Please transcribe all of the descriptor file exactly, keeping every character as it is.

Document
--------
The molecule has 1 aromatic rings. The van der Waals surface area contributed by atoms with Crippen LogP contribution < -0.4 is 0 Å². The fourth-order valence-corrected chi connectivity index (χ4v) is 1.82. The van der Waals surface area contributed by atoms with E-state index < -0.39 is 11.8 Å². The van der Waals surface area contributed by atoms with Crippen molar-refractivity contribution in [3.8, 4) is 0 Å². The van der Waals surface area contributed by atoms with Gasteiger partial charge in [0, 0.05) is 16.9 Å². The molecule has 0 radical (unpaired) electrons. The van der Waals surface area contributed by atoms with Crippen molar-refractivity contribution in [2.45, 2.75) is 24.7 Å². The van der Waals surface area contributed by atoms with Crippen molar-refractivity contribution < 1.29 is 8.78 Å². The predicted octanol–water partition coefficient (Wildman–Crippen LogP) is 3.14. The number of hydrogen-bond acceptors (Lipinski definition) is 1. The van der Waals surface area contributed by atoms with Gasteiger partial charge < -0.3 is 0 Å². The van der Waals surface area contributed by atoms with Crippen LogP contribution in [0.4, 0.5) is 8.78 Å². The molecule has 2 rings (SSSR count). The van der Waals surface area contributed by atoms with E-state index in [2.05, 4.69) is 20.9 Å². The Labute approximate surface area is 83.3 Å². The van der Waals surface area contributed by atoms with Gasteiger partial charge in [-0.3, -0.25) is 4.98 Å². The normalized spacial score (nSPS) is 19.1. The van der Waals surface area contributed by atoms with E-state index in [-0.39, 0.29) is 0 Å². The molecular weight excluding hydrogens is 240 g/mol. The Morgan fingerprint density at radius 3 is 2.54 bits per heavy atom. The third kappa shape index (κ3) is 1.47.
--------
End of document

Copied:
The molecule has 1 aromatic rings. The van der Waals surface area contributed by atoms with Crippen LogP contribution < -0.4 is 0 Å². The fourth-order valence-corrected chi connectivity index (χ4v) is 1.82. The van der Waals surface area contributed by atoms with E-state index < -0.39 is 11.8 Å². The van der Waals surface area contributed by atoms with Crippen molar-refractivity contribution in [3.8, 4) is 0 Å². The van der Waals surface area contributed by atoms with Gasteiger partial charge in [0, 0.05) is 16.9 Å². The molecule has 0 radical (unpaired) electrons. The van der Waals surface area contributed by atoms with Crippen molar-refractivity contribution in [2.45, 2.75) is 24.7 Å². The van der Waals surface area contributed by atoms with Crippen molar-refractivity contribution < 1.29 is 8.78 Å². The predicted octanol–water partition coefficient (Wildman–Crippen LogP) is 3.14. The number of hydrogen-bond acceptors (Lipinski definition) is 1. The van der Waals surface area contributed by atoms with Gasteiger partial charge < -0.3 is 0 Å². The van der Waals surface area contributed by atoms with Crippen LogP contribution in [0.4, 0.5) is 8.78 Å². The molecule has 2 rings (SSSR count). The van der Waals surface area contributed by atoms with E-state index in [2.05, 4.69) is 20.9 Å². The Labute approximate surface area is 83.3 Å². The van der Waals surface area contributed by atoms with Gasteiger partial charge in [-0.3, -0.25) is 4.98 Å². The normalized spacial score (nSPS) is 19.1. The van der Waals surface area contributed by atoms with E-state index in [-0.39, 0.29) is 0 Å². The molecular weight excluding hydrogens is 240 g/mol. The Morgan fingerprint density at radius 3 is 2.54 bits per heavy atom. The third kappa shape index (κ3) is 1.47.